To implement least-privilege access, you’ll want to create a new AD group for just those who really, truly need access to the legal\Corporate folder. And then, of course, remove the existing groups that have been given access to the folder.

In the Review Area, you can select and move the small set of users who really need folder access into their own group.

Yeah, this assumes you’ve done some additional legwork during the risk assessment phase — spoken to the users who accessed Corporate\legal folder, identified the true data owners, and understood what they’re using this folder for.

DatAdvantage can provide a lot of support in narrowing down who to talk to. So by the time you’re ready to use the Review Area to make the actual changes, you already should have a good handle on what you’re doing.

One other key control, which will discuss in more detail the next time, is managing file permission for the folders.

Essentially, that’s where you find and assign data owners, and then insure that there’s a process going forward to allow the owner to decide who gets access. We’ll show how Varonis has a key role to play here through both DatAdvatange and DataPrivilege.

I’ll leave you with this list of least permission and management controls that Varonis supports:

  • NIST 800-53: AC-2, AC-3, AC-6
  • NIST 800-171: 3.14,3.15
  • PCI DSS 3.x: 7.1
  • HIPAA: 164.312 a(1)
  • ISO 27001: A.6.1.2, A.9.1.2, A.9.2.3
  • CIS Critical Security Controls: 14.4
  • New York State DFS Cybersecurity Regulations: 500.07

Data Security Compliance and DatAdvantage, Part I:  Essential Reports for ...

Data Security Compliance and DatAdvantage, Part I:  Essential Reports for Risk Assessment

Over the last few years, I’ve written about many different data security standards, data laws, and regulations. So I feel comfortable in saying there are some similarities in the EU’s General Data Protection Regulation, the US’s HIPAA rules, PCI DSS, NIST’s 800 family of controls and others as well.

I’m really standing on the shoulders of giants, in particular the friendly security standards folks over at the National Institute of Standards and Technology (NIST), in understanding the inter-connectedness. They’re the go-to people for our government’s own data security standards: for both internal agencies (NIST 800-53) and outside contractors (NIST 800-171).  And through its voluntary Critical Infrastructure Security Framework, NIST is also influencing data security ideas in the private sector as well.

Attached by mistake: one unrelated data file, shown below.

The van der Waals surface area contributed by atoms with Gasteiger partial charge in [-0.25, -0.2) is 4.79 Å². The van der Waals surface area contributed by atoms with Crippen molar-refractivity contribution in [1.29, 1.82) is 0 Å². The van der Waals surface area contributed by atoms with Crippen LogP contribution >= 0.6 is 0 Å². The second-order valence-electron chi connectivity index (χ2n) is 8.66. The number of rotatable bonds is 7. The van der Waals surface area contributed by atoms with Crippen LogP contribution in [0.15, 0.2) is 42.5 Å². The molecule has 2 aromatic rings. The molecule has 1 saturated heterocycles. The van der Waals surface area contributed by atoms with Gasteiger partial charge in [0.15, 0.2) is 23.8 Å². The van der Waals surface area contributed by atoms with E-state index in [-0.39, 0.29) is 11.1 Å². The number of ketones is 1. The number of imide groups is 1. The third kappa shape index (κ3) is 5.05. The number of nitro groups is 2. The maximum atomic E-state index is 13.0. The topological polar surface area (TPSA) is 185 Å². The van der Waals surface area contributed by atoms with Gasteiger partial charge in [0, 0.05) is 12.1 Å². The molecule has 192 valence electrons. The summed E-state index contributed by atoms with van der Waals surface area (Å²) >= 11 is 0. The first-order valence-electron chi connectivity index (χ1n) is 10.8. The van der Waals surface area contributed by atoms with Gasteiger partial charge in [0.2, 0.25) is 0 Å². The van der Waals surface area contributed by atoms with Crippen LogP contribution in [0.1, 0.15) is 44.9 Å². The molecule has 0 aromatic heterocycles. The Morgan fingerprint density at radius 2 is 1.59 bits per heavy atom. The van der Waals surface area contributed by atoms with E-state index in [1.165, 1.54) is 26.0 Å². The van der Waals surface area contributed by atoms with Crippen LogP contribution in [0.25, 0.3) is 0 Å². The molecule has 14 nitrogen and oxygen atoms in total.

One of their big ideas is to divide security controls, which every standard and regulation has in one form or another, into five functional areas: Identify, Protect, Detect, Respond, and Recover. In short, give me a data standard and you can map their controls into one of these categories.

The NIST big picture view of security controls.

The idea of commonality led me to start this series of posts about how our own products, principally Varonis DatAdvantage, though not targeted at any specific data standard or law, in fact can help meet many of the key controls and legal requirements. In fact, the out-of-the-box reporting feature in DatAdvantage is a great place to start to see how all this works.

In this first blog post, we’ll focus on DA reporting functions that roughly cover the identify category. This is a fairly large area in itself, taking in asset identification, governance, and risk assessment.

Assets: Users, Files, and More

For DatAdvatange, users, groups, and folders are the raw building blocks used in all its reporting. However, if you wanted to view pure file system asset information, you can go to the following three key reports in DatAdvantage.

The 3a report gives IT staff a listing of Active Directory group membership. For starters, you could run the report on the all-encompassing Domain Users group to get a global user list (below). You can also populate the report with any AD property associated with a user (email, managers, department, location, etc.)

For folders, report 3f provides access paths, size, number of subfolder, and the share path.